Most people would never consider paying money to go for a walk, let alone a march. Soldiers from the 11th Signal Brigade and others did exactly that at this year’s Bataan Memorial Death March at White Sands Missile Range, or WSMR, N.M. on Sunday. There, they marched to remember Soldiers who survived or died in the Philippine Islands at the hands of the Japanese during World War II.
The Bataan Memorial Death March is a grueling 26.2 mile course in which participants must traverse through thick sand, unforgiving hills and the brutal heat and wind of the WSMR.
This annual event is held to honor American and Filipino prisoners of war, or POWs, who were forced to relocate by the Imperial Japanese Army after the intense three-month-long battle of Bataan. The movement began on April 9, 1942. The route was harsh; the prisoners had little to no food or supplies and were forced to bury their dead. By the time they reached their destination, Camp O’Donnell, the casualty toll was nearly 10,000 POWs.
All elements from the 11th Signal Brigade were present for the march. The 11th Sig. Bde., Headquarters and Headquarters Company, and the 40th Expeditionary Signal Battalion participants traveled from Fort Huachuca. The 86th ESB participants traveled from Fort Bliss, Texas, and the 62nd ESB and 57th ESB participants traveled from Fort Hood, Texas.
Participants could complete either the 14.2-mile course or the full 26.2-mile course with or without a 35-pound pack.
Staff Sgt. Kevin Giger, 11th Sig. Bde. HHC, a native of Sacramento, Calif., said this was the second Bataan Memorial Death March he has completed.
“This is a grueling event, both physically and mentally, but it is for a great cause which honors those who actually took part in the real Bataan Death March,” said Giger.
Giger was part of the 11th Sig. Bde. HHC’s heavy team. The team of five each had to carry a pack weighing more than 35 pounds and finish within 20 seconds of one another.
The team began preparations for the event three months ago, marching at least three times a week including Saturdays, Giger explained.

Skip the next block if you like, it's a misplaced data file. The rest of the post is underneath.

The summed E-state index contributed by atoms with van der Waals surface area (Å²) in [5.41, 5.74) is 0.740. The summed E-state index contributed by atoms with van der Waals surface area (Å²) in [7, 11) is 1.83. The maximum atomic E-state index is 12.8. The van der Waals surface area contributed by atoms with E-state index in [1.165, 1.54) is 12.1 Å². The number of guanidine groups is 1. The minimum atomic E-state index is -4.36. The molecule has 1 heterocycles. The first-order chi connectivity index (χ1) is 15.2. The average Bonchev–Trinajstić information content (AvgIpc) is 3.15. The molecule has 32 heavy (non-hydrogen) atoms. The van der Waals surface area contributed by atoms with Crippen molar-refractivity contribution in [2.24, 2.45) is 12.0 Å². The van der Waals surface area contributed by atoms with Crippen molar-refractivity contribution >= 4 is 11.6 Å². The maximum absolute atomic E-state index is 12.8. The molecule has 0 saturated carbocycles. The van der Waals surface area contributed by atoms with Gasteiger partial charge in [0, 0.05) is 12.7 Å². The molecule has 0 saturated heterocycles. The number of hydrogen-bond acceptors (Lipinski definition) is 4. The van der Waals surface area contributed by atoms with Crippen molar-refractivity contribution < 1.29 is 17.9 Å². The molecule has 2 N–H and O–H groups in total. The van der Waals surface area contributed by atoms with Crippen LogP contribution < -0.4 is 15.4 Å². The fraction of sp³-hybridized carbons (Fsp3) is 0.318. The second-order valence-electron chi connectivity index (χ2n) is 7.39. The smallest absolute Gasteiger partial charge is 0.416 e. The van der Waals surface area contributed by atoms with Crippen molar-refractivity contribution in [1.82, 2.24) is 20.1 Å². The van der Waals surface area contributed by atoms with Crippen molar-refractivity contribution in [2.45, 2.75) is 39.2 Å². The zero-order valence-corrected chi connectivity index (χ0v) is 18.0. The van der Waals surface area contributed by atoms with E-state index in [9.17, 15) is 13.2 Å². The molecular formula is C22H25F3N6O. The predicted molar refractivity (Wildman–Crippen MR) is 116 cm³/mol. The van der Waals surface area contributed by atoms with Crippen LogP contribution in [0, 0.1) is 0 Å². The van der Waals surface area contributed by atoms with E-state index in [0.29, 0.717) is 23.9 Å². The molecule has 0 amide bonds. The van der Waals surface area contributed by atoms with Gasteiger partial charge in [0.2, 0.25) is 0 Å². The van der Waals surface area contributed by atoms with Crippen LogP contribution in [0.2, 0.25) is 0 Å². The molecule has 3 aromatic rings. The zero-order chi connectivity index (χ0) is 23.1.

“The buildup of pain and stress gives you a tremendous amount of relief once you cross that finish line. I did this event again because I like the struggle of a course [of this length]. I love finishing with a team, and it is great to meet the survivors who can attend,” said Giger.
Maj. James Hepworth, a native of Katanning, Western Australia, was also on the team. Hepworth is in the Australian Army but is assigned to the 11th Sig. Bde. as the officer-in-charge of engineering.
“Being part of the 11th Signal Brigade team was a great feeling and being able to be a part of such a unique event with the U.S. military was a real privilege,” said Hepworth. “Australia also suffered the horrors of POW camps in World War II in the same region, most notable at Changi Prison, Singapore, on the Thai-Burma railway and at the Sandakan Death Marches.
“This part of history has huge significance for Australia, and it is important to mark the strength of our alliance in our shared military history,” he added.
According to Hepworth, the opening roll call of Bataan survivors was the most emotional part of the experience.
“Being able to shake the hands of the survivors and to hear the roll call with Soldiers present saying, ‘here,’ and marking silence for the Soldiers who did not make it home was very powerful to me,” he said.
The team took approximately eight hours and 15 minutes to complete the 26.2-mile course, but it was not about time, according to Hepworth.
“I did this to bond with my teammates, to be part of something worthwhile, to attempt a challenge we were not sure we could do and to mark an important part of history and the sacrifice of Soldiers who have given us the freedom we enjoy today,” said Hepworth.
Those feeling up to the challenge of completing this honorary event should mark their calendars. The next march is slated for March 23, 2014.